• Who Are You Hiring: José or Joe?

    Recently, I had the task of reviewing résumés for an assistant.  As I sifted through the endless pile, I realized that I had to use some process of elimination if there was a hope of getting through it.  During this process, I ran across all types of résumés; good, bad, and downright ugly.  Some of the resumes featured names were not readily pronounceable.  Some denoted a European applicant, while others indicated an applicant from Western Africa or Southeast D.C.  In my evaluation of each application, I searched ardently for grammatical errors and other “red flags” that pointed to a lack of competence and professionalism.  Depending upon the credentials of the individual, I showed leniency if the error was minor. However, many were screened out.


    When I looked back over the pool of applicants I accepted versus those that were rejected, I began to question the lens through which I viewed the applications. Was it consistent? Did I overlook an applicant’s mistake because of perceived racial identity? Did I write a candidate off as unqualified or non-ideal because of national origin? Did I give that guy a break because I understand the unequal playing field faced by unemployed minorities?


    As the face of ethics and compliance within ABCD & Company, these are the questions that stalk me each time I review a candidate for employment—and I’m glad about it. These questions force me to reconcile with the realities of our society that affect HR professionals everywhere.  The pitfall of many hiring authorities is the assumption that the absence of racial hatred is synonymous with the absence of racial stereotypes.  Unfortunately, racial stereotypes have permeated American culture at every level.  As a result, we are all capable of responding to others based on unfair, pre-conceived notions. Even as a minority, I find it necessary to ask myself these questions to ensure that I maintain fair and equitable hiring practices.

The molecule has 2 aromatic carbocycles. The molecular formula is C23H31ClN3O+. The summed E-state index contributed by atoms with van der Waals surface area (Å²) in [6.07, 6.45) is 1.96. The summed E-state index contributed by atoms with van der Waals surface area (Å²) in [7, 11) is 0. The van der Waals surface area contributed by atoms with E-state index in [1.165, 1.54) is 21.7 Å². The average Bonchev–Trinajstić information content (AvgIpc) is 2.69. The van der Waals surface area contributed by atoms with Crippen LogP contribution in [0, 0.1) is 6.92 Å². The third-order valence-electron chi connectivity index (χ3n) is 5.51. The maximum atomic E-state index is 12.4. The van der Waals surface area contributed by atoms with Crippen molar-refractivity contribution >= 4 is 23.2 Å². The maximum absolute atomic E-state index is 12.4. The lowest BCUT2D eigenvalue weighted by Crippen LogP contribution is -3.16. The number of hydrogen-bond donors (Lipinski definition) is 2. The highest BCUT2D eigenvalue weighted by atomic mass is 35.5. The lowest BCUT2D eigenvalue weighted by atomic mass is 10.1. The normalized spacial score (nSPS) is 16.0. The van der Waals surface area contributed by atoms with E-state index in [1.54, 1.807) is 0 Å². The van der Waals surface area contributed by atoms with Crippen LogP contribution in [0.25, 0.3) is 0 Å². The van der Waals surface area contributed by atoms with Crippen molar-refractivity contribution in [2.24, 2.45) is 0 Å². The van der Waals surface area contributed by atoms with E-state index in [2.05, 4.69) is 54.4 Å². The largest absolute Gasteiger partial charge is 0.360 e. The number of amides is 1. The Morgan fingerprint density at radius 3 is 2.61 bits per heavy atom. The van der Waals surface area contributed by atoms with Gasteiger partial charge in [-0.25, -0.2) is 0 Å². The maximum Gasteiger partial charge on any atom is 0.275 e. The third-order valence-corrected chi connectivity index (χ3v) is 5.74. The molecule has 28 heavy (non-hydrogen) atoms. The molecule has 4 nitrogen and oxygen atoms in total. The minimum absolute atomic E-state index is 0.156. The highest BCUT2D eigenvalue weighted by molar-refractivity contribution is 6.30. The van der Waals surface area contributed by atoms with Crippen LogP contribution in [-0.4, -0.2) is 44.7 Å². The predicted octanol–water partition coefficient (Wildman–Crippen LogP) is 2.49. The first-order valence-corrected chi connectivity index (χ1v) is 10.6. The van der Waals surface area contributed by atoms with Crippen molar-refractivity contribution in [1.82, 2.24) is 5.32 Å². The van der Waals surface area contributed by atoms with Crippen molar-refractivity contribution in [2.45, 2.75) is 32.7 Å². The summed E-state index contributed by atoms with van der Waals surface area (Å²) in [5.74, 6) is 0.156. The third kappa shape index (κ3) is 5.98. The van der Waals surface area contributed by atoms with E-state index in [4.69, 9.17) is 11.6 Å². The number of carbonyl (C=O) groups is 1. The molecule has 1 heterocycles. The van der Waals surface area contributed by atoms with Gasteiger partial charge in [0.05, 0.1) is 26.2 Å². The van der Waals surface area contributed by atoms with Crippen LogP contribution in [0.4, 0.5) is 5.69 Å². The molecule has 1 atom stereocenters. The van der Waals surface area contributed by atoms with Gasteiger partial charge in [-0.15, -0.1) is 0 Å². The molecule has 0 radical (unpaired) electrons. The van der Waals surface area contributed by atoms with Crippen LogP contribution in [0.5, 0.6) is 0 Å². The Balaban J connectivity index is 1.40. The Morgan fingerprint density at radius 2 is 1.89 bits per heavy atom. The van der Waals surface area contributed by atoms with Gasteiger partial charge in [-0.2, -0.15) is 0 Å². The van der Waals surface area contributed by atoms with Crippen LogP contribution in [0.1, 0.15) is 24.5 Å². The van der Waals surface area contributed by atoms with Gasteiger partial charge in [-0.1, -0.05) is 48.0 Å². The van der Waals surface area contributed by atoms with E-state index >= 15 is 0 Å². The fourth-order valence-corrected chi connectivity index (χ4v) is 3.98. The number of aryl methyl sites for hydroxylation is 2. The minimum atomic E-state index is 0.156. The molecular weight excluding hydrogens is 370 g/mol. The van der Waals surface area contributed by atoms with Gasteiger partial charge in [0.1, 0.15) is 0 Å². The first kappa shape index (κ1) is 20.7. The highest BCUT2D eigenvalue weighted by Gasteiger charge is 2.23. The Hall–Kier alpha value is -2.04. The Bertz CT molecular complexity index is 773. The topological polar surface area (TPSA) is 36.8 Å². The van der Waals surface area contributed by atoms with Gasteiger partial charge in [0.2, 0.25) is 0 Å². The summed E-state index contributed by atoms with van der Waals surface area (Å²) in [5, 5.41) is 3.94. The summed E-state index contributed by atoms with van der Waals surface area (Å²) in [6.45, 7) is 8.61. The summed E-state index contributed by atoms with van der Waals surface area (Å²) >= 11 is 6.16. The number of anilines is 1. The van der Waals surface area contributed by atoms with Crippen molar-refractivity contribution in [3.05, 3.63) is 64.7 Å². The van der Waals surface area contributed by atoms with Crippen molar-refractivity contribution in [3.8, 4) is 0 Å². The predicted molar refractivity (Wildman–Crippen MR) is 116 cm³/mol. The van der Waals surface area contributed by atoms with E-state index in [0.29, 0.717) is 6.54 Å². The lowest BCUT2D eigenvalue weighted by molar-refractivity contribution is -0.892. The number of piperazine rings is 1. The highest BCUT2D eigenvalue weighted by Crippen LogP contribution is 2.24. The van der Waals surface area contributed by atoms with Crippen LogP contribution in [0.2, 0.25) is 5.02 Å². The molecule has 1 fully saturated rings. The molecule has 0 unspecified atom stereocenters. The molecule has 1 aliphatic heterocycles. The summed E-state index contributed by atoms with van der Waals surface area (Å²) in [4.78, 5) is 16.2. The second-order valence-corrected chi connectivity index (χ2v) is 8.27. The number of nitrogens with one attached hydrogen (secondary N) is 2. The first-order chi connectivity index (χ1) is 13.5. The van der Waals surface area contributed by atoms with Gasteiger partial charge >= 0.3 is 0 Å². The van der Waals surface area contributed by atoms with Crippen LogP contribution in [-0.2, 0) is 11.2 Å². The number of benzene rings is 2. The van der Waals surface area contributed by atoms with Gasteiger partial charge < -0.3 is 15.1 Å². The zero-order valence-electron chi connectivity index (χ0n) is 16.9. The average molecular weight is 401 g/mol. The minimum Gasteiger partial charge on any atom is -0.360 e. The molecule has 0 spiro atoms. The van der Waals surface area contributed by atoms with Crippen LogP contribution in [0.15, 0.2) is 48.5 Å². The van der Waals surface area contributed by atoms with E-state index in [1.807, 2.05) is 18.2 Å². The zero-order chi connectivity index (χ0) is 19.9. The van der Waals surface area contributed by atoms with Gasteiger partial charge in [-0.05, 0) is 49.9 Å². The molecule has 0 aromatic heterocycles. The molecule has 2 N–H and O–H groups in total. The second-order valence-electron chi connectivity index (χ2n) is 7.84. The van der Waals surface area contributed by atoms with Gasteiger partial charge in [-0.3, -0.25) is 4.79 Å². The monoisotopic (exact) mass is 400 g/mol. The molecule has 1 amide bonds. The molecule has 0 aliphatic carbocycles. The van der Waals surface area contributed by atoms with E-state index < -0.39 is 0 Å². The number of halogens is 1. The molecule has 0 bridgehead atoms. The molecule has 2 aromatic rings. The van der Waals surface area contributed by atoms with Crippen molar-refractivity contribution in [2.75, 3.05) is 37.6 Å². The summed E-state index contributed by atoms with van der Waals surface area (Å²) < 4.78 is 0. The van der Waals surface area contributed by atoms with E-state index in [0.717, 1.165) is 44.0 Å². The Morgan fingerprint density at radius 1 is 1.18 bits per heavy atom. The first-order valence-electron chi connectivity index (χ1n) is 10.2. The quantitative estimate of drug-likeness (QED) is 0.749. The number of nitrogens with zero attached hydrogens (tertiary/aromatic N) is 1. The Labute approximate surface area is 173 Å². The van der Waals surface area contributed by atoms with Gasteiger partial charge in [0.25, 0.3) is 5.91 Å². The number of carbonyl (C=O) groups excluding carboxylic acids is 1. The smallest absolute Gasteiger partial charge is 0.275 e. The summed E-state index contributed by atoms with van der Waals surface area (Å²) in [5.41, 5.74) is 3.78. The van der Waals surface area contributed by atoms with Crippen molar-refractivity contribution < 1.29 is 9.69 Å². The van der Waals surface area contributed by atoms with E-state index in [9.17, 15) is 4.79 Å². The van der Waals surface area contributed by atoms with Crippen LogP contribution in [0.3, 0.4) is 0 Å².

Ignoring the role of stereotyping in the hiring process doesn’t get rid of racial disparities; it perpetuates them. Furthermore, you run the risk of EEO complaints and lawsuits, which can be damaging to your company’s reputation and financial heath.  One EEO incident can affix a permanent stigma to your company, eliminating business opportunities that would normally be available to you.


    To all HR professionals, I charge you to ask yourselves these questions. Don’t allow the fear of being “racist” to prevent true self-evaluation.  Perhaps if every HR professional adheres to a policy of brutal honesty, diversity will become the norm in in Corporate America sooner than we imagine.

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